Raising standards in the private rented sector
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Raising standards in the private rented sector

As the nation comes together to celebrate the Queen’s Platinum Jubilee, we’ll be looking back to 1952 to see how the government of the day dealt with ‘the business of letting.’

Earlier this month the government announced a long-awaited radical re-shaping of the rental sector in England. After the Queen’s speech, which previewed the Renters’ Reform Bill, Housing Secretary Michael Gove slated the conditions of some homes in the private rented sector.

In his statement Mr Gove claimed: Too many renters are living in damp, unsafe and cold homes, powerless to put it right, and under the threat of sudden eviction.”

The ‘New Deal’ for renters will help to end this injustice, he said, improving conditions and rights for millions of tenants.

A White Paper setting out more details will be published shortly. The bill is expected to be introduced in Parliament within weeks and will include:

• A ban on Section 21 ‘no fault’ evictions
• Reform to Section 8, to strengthen possession powers for landlords
• A new Private Renters’ Ombudsman to help solve more landlord-tenant disputes without going to court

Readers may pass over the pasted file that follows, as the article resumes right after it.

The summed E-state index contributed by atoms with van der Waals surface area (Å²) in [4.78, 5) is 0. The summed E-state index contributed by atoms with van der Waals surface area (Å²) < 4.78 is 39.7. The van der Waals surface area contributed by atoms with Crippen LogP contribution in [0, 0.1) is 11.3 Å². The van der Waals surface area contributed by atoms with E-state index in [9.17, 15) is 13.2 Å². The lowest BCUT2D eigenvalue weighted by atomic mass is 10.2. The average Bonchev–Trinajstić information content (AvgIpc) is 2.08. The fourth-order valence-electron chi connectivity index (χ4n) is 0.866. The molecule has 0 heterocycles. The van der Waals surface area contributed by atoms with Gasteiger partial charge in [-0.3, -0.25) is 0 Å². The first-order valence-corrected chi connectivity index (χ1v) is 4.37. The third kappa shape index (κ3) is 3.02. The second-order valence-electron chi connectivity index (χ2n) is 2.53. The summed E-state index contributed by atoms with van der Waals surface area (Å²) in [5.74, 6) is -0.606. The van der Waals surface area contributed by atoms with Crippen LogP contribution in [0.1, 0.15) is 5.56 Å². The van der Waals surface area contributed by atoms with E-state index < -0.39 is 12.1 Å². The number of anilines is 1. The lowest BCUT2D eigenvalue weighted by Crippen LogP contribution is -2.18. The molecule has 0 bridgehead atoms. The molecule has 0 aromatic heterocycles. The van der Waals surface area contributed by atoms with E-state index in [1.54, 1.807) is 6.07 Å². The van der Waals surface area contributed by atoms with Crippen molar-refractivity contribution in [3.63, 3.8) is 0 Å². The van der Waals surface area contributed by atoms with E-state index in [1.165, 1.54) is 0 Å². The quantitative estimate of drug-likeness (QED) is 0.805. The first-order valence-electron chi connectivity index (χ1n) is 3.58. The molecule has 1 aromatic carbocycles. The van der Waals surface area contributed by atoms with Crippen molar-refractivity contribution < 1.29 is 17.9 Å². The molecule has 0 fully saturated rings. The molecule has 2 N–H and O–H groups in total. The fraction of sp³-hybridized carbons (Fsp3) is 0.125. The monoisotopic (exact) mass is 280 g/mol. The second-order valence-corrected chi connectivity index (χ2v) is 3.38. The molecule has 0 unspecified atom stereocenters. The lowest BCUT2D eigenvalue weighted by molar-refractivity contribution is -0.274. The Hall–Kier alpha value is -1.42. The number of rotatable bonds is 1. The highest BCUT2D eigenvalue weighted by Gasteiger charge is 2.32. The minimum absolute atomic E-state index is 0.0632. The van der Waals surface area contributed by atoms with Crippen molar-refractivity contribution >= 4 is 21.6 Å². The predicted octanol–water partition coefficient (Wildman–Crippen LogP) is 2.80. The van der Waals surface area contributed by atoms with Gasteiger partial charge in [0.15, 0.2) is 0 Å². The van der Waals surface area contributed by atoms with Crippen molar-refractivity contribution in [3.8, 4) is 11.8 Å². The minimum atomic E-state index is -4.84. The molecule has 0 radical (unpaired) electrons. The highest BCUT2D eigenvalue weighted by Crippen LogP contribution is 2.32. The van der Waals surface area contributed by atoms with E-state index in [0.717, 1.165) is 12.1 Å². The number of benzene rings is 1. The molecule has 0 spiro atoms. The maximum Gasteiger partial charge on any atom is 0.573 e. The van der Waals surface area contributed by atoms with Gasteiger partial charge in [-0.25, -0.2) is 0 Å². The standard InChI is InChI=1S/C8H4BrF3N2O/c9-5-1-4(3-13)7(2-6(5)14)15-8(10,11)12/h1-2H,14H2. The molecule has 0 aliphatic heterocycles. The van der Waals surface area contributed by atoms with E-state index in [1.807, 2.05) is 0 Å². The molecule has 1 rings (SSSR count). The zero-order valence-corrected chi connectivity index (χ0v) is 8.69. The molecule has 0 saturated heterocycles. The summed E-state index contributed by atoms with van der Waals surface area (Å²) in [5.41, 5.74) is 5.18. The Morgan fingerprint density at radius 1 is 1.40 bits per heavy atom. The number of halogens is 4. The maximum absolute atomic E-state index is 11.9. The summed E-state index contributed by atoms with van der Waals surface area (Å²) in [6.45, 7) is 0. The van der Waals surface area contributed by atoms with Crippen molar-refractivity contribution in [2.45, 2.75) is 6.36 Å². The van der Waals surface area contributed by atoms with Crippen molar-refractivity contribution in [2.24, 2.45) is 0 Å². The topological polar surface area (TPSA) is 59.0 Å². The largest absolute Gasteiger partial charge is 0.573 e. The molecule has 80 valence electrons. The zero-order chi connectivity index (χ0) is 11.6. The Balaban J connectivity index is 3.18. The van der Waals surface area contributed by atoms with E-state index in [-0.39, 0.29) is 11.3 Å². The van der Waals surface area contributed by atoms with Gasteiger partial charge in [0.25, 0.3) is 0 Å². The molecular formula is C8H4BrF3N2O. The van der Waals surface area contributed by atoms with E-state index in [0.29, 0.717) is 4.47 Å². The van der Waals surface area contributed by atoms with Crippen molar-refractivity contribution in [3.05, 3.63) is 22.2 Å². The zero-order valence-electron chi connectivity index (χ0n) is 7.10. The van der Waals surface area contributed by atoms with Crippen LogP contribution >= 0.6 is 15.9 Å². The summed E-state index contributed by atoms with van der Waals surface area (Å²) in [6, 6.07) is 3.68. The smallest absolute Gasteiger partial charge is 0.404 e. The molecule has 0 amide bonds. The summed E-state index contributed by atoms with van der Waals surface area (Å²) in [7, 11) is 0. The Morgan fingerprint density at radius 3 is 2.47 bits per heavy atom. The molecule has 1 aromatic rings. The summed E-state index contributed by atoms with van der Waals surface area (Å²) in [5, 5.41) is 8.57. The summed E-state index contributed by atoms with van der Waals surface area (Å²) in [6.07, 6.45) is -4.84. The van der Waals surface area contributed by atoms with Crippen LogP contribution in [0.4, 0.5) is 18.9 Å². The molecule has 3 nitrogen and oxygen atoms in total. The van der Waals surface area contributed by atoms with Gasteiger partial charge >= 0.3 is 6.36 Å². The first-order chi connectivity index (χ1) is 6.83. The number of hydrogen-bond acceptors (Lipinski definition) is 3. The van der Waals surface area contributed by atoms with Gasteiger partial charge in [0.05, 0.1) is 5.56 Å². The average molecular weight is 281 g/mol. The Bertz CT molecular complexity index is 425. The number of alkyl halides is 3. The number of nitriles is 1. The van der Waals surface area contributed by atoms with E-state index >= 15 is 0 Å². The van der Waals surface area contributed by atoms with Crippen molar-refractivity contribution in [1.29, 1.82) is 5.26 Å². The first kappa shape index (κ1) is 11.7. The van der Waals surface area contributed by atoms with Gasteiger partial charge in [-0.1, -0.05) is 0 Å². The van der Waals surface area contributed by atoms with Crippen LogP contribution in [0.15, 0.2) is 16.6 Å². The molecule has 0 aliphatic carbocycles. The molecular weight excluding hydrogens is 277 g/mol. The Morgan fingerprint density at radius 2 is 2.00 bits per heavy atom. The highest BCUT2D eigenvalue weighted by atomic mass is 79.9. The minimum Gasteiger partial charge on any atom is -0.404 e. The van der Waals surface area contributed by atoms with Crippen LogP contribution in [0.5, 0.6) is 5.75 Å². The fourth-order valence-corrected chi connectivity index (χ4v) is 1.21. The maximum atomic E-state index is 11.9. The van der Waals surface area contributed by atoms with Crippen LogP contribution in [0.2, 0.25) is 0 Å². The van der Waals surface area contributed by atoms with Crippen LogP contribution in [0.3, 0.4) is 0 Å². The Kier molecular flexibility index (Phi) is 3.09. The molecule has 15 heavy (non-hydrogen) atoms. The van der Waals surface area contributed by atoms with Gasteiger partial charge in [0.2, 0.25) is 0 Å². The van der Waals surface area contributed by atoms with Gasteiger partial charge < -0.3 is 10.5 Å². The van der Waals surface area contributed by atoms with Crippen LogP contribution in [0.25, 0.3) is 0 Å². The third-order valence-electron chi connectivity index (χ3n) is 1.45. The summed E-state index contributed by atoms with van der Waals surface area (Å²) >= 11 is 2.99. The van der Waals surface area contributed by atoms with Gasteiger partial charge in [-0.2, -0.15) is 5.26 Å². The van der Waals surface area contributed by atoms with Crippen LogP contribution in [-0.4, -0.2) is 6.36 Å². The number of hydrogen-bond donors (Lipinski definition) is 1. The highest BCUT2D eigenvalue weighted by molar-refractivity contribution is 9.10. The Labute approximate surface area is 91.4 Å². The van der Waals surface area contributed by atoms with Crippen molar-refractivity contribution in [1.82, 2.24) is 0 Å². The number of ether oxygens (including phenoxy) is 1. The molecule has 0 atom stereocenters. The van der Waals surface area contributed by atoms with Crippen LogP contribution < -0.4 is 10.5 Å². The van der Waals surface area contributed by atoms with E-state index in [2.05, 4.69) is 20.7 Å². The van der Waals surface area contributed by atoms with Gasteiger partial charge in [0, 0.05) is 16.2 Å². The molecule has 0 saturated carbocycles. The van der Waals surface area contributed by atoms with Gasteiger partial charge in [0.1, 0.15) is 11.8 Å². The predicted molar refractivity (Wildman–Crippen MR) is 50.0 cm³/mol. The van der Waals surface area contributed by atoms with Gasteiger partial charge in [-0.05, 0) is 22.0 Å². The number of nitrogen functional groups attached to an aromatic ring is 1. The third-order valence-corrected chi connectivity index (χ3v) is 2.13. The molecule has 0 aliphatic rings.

• A new property portal to help landlords understand their obligations and allow tenants to hold them to account

The bill, which has been broadly welcomed, is intended to drive up standards for the UK’s 4.4 million renters by extending the Decent Homes Standard, heralding the biggest change to renters’ law in a generation.

As we look forward to a national holiday to celebrate the Queen’s 70 year reign, we consulted Hansard to see what MPs had to say about some all-too familiar issues facing letting agents and renters back in 1952.

It was just before dawn at 5.45am on April 23rd, 1952, when Sir Geoffrey Hutchinson finally stood up in the House of Commons.

The house had been sitting all night and Sir Geoffrey, the Member of Parliament for Ilford, North, apologised to his colleagues for directing their attention to the subject of letting agencies at such a late hour. 
He begged the house to indulge him, as he described the activities of a number of “very unwholesome persons who are conducting the business of letting houses and flats in circumstances which, I think, the House will regard as highly unsatisfactory.”

These rogue letting agencies had come into existence during the post war years as a result of a shortage of residential accommodation, he said. 
 “I suppose that when any commodity is in short supply it becomes a bait for unscrupulous and dishonest persons. Agencies of this nature seem to be entirely harmful. They are an organised fraud upon the most credulous, the most ignorant, and the most helpless members of the public.

Sir Geoffrey’s constituents had reported a number of problems, such as agencies charging a registration fee to find them suitable accommodation: “Sometimes it is two guineas; sometimes it is three guineas; sometimes, I think, it is more.”

The fee was usually time-limited, non-returnable and with no guarantees. 
Once a viewing was arranged, the unsuspecting applicant was told they would also have to pay a “very substantial sum” for furniture and fittings. 

The highest amount charged, he told his astonished colleagues, was £550 for a flat, with 2 years’ rent to be paid in advance: totalling a princely sum of £680 – roughly equivalent to around £21,000 in today’s money!